The healthcare safety machine needs fixing. Is there anyone out there who can help?
Medical error is the third greatest cause of death.
We know this.
‘The real problem isn’t how to stop bad doctors from harming, even killing, their patients. It’s how to prevent good doctors from doing so.’ Atul Gawande
Terry Fairbanks is an expert on system safety. Watch his video here. He explains that, instead of focusing on people, we should focus on the hazards in our work environment. So we have.
See this one (tinted pink chlorhexidine)
This one (hazardous APL valves)
and this one (central line related air emboli)
Unfortunately existing safety frameworks seem too unwieldy to remove them.
The culture must change.
If we approach patient safety together we will all win. We includes patients, relatives, staff, administrators, regulators, insurers, manufacurers and everyone else.
Patients & relatives – speak up, ask questions, raise concerns. Yes we are busy but we are listening.
Front line staff – support your colleagues. Recognise hazards in your workplace. Those issues that frustrate you ‘YES’ they do need to be fixed because they impact on patient safety. Get the support of others around you. Put your solutions through a ‘Hazard Feedback Framework‘ and then present them.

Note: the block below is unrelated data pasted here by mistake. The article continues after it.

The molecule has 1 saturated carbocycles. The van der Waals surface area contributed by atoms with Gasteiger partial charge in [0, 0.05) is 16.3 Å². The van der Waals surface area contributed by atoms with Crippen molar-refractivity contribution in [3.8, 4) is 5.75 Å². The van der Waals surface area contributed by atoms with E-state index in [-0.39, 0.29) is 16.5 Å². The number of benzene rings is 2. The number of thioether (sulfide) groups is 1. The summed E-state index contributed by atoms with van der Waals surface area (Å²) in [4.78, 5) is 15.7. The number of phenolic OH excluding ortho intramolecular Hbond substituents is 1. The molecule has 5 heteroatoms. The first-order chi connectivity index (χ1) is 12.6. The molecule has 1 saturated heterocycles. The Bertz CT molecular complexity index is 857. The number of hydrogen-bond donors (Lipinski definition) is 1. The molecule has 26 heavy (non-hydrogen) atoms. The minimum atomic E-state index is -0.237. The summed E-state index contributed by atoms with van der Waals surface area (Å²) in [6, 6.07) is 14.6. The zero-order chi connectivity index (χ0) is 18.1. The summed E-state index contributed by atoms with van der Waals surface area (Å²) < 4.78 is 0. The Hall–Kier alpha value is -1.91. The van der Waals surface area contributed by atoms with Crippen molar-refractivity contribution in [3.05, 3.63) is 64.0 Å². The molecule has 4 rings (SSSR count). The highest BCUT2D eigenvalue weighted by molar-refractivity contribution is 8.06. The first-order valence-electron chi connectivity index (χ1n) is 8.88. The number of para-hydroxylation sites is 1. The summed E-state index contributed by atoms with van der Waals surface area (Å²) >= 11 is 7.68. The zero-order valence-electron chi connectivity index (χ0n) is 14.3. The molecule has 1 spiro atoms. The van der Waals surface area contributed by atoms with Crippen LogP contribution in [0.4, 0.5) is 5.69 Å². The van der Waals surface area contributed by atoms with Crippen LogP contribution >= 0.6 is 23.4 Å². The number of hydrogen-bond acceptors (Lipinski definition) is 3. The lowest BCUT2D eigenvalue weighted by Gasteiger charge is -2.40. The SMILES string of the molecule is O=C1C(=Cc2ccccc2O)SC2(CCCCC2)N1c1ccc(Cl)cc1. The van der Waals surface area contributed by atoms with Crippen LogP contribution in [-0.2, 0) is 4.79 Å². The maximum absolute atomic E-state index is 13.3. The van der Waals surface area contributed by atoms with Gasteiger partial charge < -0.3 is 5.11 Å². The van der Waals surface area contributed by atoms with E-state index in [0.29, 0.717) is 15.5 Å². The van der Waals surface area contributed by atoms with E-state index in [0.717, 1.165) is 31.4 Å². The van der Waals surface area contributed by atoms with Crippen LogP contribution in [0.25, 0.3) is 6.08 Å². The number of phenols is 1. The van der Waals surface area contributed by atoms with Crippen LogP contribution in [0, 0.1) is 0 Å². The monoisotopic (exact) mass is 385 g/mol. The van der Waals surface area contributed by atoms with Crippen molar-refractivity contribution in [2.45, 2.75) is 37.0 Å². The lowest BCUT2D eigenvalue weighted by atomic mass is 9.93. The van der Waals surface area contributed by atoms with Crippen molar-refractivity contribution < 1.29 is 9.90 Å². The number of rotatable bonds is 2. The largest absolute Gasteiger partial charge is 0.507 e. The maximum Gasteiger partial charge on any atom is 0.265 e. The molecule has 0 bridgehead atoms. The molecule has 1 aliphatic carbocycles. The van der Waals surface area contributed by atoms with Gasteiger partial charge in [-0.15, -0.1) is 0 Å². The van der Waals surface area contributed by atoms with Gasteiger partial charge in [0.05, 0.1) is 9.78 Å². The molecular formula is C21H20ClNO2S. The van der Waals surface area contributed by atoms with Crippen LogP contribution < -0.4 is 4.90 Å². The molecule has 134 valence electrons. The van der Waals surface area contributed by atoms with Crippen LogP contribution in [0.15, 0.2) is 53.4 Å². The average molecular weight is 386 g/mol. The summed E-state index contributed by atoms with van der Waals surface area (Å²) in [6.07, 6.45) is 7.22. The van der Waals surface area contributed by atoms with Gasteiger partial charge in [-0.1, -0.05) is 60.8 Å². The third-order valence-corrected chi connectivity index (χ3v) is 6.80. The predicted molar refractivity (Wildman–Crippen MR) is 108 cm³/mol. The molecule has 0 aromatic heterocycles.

Administrators – Actively seek out the voices of all your staff. Don’t just listen to those telling you what you want to hear. Move beyond the reputation of your hospital or area health service – healthcare safety needs to improve everywhere.
Regulators – Be brave. If front line staff present you with a hazard then accept it as a hazard. If it is not resolved it will lead to adverse patient outcomes. Don’t sit there waiting for more incident reports before acting. The nature of specific adverse events is they are dispersed in time and place. Be aware of the limiations of current reporting systems, and don’t let them impede you introducing effective safety solutions.
Manufacturers – Appreciate the free research and development information you will obtain from the front line. If you act on it we will all benefit.
Insurers – Provide financial incentive to those hospitals actively seeking out and presenting safety hazards.
If we approach patient safety together we will all win.